Dalibor Rohac

Many Europeans continue to yearn for British leadership

Czech Prime Minister Petr Fiala welcoming Liz Truss to Prague (Credit: Getty images)

Liz Truss’s mind was probably elsewhere when she arrived in Prague for the inaugural summit of the European Political Community (EPC) today. After precipitating a financial panic, backtracking on tax reform plans, and seeing her approval rating plummet to -37 within a week, the Prime Minister has a lot on her plate. It would be a mistake, however, for the PM not to seize the opportunity to strengthen the leadership role the UK is currently enjoying among much of Central and Eastern Europe, and the Nordic states.

Despite its French DNA, the idea of an EPC is a sound one. There is an urgent need for an intergovernmental platform where EU members can engage with countries outside the bloc, especially those that are punching above their weight on the global stage: Ukraine (of course), the UK or Norway.

Should Liz Truss succumb to the temptations of ‘nation-building at home’, it would be a tragic mistake for the UK and the world

For all his flaws, it is Truss’ predecessor in No. 10, Boris Johnson, who deserves much of the credit for the high status the UK currently enjoys in the northeast of Europe, as well as in Ukraine itself. The new cabinet, including its foreign secretary, are committed to continuing to provide support to Ukraine. However, its domestic political turmoil does not bode well for the kind of role that Britain’s closest European partners would like it to play, providing a counterweight to the hesitant, self-deterring attitudes in Berlin and Paris.

For one, how strong the Prime Minister’s position is determines how much weight others can place on her promises. It is heartening to hear that James Cleverly is determined to ‘support (Ukraine) until the last Russian tank is dragged away by the last Ukrainian tractor’. Yet, he is unlikely to be in his job by the time that happens.

More seriously, just like the rest of Europe, the UK is facing some serious economic woes, having already got an early taste of the financial troubles looming on the horizon. Truss’s efforts to restart economic growth are laudable but even under the most optimistic assumptions about the effects of tax cuts on economic performance, rewards are more than a few years away. Meanwhile, the economic policy this administration is proposing inevitably involves unpleasant trade-offs, particularly with a debt to GDP ratio close to 100 per cent.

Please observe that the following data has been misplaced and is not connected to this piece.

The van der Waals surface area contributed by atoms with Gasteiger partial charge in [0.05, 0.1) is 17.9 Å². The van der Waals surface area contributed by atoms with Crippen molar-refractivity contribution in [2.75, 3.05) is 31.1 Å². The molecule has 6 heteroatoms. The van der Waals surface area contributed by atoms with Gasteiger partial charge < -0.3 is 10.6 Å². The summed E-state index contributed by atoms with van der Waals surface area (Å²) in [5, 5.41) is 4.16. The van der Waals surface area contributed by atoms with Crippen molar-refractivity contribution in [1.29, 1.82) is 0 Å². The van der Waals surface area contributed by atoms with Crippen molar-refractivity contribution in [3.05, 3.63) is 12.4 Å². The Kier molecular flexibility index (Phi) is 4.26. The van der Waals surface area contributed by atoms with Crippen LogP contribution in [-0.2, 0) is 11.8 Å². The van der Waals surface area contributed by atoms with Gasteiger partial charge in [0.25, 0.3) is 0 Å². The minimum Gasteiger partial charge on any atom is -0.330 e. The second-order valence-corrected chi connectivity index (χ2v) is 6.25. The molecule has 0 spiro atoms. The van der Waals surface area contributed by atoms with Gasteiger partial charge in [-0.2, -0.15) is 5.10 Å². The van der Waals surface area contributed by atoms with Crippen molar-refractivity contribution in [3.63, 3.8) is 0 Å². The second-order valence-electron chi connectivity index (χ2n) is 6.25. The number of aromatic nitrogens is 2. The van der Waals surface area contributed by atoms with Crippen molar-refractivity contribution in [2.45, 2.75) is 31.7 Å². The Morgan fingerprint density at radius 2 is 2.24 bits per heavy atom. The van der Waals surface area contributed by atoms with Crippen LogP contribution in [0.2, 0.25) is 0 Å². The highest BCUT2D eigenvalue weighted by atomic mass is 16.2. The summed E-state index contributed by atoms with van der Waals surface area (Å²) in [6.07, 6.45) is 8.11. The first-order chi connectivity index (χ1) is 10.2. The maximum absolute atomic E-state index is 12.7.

Retaining the confidence of financial markets, for instance, will require that tax cuts – or additional aid to households and firms facing skyrocketing energy bills – be accompanied by reduction of government spending. Not only is that a difficult political proposition in its own right but it also risks clashing with Truss’s pledge to bring up defence spending to 3 per cent of GDP by 2030, something that will require additional cumulative spending of around £157 billion.

For years, the gradual reduction of the UK’s defence budget bankrolled the expansion of the country’s welfare and health spending, both of which are difficult to now scale back. Experience of the most recent financial crisis suggests that defence spending might be the first victim of any future ‘austerity’ measures – compromising either military assistance to Ukraine, the promised build-up of the UK’s own military capabilities, or, most likely, both.

There might be more than a bit of Schadenfreude in German or French attitudes towards post-Brexit Britain. Nevertheless, many Europeans continue to yearn for British leadership – particularly at a time when they are confronting a madman with nukes, drunk on the neofascist ideology of Ivan Ilyin.

It is true that in some ways Brexit opened new opportunities for ‘Global Britain’, giving the UK more flexibility in finding a role that would not be constrained by the rigours of Brussels’ decision-making on foreign and security policy. At the same time, it also carries the risk of a turn inward – particularly as the country faces domestic crises. Should Liz Truss succumb to the temptations of ‘nation-building at home’, as the former US president Barack Obama called it in the American context, it would be a tragic mistake, both for the UK and the world.